Still not super-strong (because I don’t think connecting over mutual interests is a good reason to connect on LinkedIn), but a lot better. It lets me know that this person isn’t just blasting out the same message to everybody and diluting their personal social proof.
Here’s another example that rolled in the same day:
There’s some weird grammar in this message (“we really appreciate”?), so I assume it’s written by somebody for whom English is not their first language. That’s fine but you should know that if English is not your first language and you are sending messages to Americans or Western Europeans, that they get a lot of messages from spammier-looking people who don’t speak English as a first language. The bar is a little higher for you.
Wanting to connect for business purposes on LinkedIn is an entirely legitimate reason to send a connection request.
But just like above, be specific about why you want to connect.
“We feel that our company may have overlap in meeting a similar objective to you.”
What objective? What do you think my objective is and what is your objective? How do they overlap?
“Would you be open to a conversation around business opportunities?”
What opportunities? Why? When? How long?
Here’s a better way to send a message like this:
I came across your profile after reading your article about learning to write for the real world. After looking through your profile and website, I realized that both my company and you are in the same space: professional education and training.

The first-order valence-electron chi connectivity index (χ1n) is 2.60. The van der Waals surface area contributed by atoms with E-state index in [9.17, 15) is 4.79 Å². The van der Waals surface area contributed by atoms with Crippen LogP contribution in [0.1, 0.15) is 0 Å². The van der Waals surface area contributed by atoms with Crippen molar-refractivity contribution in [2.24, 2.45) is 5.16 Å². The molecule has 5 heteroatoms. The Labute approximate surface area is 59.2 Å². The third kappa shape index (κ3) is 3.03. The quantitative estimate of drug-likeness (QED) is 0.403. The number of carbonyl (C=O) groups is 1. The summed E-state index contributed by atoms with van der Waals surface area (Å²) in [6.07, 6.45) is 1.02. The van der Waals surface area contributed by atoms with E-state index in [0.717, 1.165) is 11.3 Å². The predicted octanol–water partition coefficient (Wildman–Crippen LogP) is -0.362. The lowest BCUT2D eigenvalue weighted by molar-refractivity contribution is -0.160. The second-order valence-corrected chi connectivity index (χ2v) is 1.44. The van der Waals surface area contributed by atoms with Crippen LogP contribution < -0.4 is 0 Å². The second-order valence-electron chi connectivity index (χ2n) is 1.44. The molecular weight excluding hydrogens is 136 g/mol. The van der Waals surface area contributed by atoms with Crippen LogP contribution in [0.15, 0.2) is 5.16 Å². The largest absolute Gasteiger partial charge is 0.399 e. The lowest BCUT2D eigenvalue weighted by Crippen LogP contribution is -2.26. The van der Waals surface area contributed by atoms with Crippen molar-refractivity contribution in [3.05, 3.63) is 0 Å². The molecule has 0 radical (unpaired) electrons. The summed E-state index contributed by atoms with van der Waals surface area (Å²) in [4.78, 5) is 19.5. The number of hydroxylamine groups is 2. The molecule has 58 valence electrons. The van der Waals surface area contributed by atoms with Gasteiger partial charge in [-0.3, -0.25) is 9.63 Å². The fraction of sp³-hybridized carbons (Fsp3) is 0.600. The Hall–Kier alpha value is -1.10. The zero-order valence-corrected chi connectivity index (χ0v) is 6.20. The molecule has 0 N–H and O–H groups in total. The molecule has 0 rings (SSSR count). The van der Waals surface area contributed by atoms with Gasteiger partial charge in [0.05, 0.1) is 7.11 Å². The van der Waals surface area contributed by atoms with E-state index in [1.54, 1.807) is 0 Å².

We’re hosting a number of seminars at our offices in the fall and would like to include some of your content.
Would you be open for a 20 minute call next Wednesday or Thursday to walk us through which content is best?
This gives a specific point of rapport, a specific reason to connect, and a specific reason to get a reply.
With this in mind, how would you redraft Ivan’s message in the first screenshot in this post?
2. Send No Message
Again, connecting on LinkedIn is not like following somebody on Twitter. It’s more like becoming friends on Facebook, but even more formal than that. Remember, when you are connected to somebody, you share their reputation.
Send a message with your connection request when you connect with somebody. The exception here applies to people you’ve actually met in person who will remember you when they see your name pop up in their Invitations.
This is especially true in cases where you have no shared connections.
Give the person a reason to accept your request.
If you don’t know the person, look for a point of mutual rapport. Do you share similar interests, work in the same industry and have a reason to connect, or did you go to the same school?
If no, be honest with the person about why you’re connecting with them. Let them know that you don’t know them but that you’d like to connect.
If you can’t think of an honest reason to connect then don’t. If you just want to see updates from them, follow them. Your professional success is not a function of the number of LinkedIn connections you have.